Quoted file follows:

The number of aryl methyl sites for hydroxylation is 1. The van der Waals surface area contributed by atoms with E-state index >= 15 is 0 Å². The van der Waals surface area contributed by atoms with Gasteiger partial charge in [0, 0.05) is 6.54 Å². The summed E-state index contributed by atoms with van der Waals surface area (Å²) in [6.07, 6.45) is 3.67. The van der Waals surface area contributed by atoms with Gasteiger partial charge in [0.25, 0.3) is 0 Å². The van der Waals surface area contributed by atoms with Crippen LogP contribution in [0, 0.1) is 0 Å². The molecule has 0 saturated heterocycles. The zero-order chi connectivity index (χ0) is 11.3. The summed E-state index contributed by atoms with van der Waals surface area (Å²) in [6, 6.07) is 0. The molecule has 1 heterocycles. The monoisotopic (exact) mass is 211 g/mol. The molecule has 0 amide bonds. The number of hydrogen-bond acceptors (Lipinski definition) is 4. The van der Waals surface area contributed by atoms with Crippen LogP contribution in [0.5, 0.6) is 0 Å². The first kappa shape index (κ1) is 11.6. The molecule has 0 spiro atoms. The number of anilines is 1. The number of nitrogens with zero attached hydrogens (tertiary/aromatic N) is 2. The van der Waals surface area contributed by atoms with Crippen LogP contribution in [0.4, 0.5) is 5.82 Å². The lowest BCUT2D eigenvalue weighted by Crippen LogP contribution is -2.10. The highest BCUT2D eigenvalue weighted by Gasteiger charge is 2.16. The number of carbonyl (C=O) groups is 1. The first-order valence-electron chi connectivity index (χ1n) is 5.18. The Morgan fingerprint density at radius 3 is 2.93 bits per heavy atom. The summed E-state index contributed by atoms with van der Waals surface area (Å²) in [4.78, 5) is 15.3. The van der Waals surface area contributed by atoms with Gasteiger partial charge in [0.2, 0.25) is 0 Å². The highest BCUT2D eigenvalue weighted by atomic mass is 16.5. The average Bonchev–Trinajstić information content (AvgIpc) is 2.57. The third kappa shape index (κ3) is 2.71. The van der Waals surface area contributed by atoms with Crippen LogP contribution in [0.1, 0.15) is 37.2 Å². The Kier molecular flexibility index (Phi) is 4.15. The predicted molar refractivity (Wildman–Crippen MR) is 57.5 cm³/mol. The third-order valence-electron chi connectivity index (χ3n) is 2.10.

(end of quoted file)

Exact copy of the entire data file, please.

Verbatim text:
The number of aryl methyl sites for hydroxylation is 1. The van der Waals surface area contributed by atoms with E-state index >= 15 is 0 Å². The van der Waals surface area contributed by atoms with Gasteiger partial charge in [0, 0.05) is 6.54 Å². The summed E-state index contributed by atoms with van der Waals surface area (Å²) in [6.07, 6.45) is 3.67. The van der Waals surface area contributed by atoms with Gasteiger partial charge in [0.25, 0.3) is 0 Å². The van der Waals surface area contributed by atoms with Crippen LogP contribution in [0, 0.1) is 0 Å². The molecule has 0 saturated heterocycles. The zero-order chi connectivity index (χ0) is 11.3. The summed E-state index contributed by atoms with van der Waals surface area (Å²) in [6, 6.07) is 0. The molecule has 1 heterocycles. The monoisotopic (exact) mass is 211 g/mol. The molecule has 0 amide bonds. The number of hydrogen-bond acceptors (Lipinski definition) is 4. The van der Waals surface area contributed by atoms with Crippen LogP contribution in [0.5, 0.6) is 0 Å². The first kappa shape index (κ1) is 11.6. The molecule has 0 spiro atoms. The number of anilines is 1. The number of nitrogens with zero attached hydrogens (tertiary/aromatic N) is 2. The van der Waals surface area contributed by atoms with Crippen LogP contribution in [0.4, 0.5) is 5.82 Å². The lowest BCUT2D eigenvalue weighted by Crippen LogP contribution is -2.10. The highest BCUT2D eigenvalue weighted by Gasteiger charge is 2.16. The number of carbonyl (C=O) groups is 1. The first-order valence-electron chi connectivity index (χ1n) is 5.18. The Morgan fingerprint density at radius 3 is 2.93 bits per heavy atom. The summed E-state index contributed by atoms with van der Waals surface area (Å²) in [4.78, 5) is 15.3. The van der Waals surface area contributed by atoms with Gasteiger partial charge in [0.2, 0.25) is 0 Å². The highest BCUT2D eigenvalue weighted by atomic mass is 16.5. The average Bonchev–Trinajstić information content (AvgIpc) is 2.57. The third kappa shape index (κ3) is 2.71. The van der Waals surface area contributed by atoms with Crippen LogP contribution in [0.1, 0.15) is 37.2 Å². The Kier molecular flexibility index (Phi) is 4.15. The predicted molar refractivity (Wildman–Crippen MR) is 57.5 cm³/mol. The third-order valence-electron chi connectivity index (χ3n) is 2.10.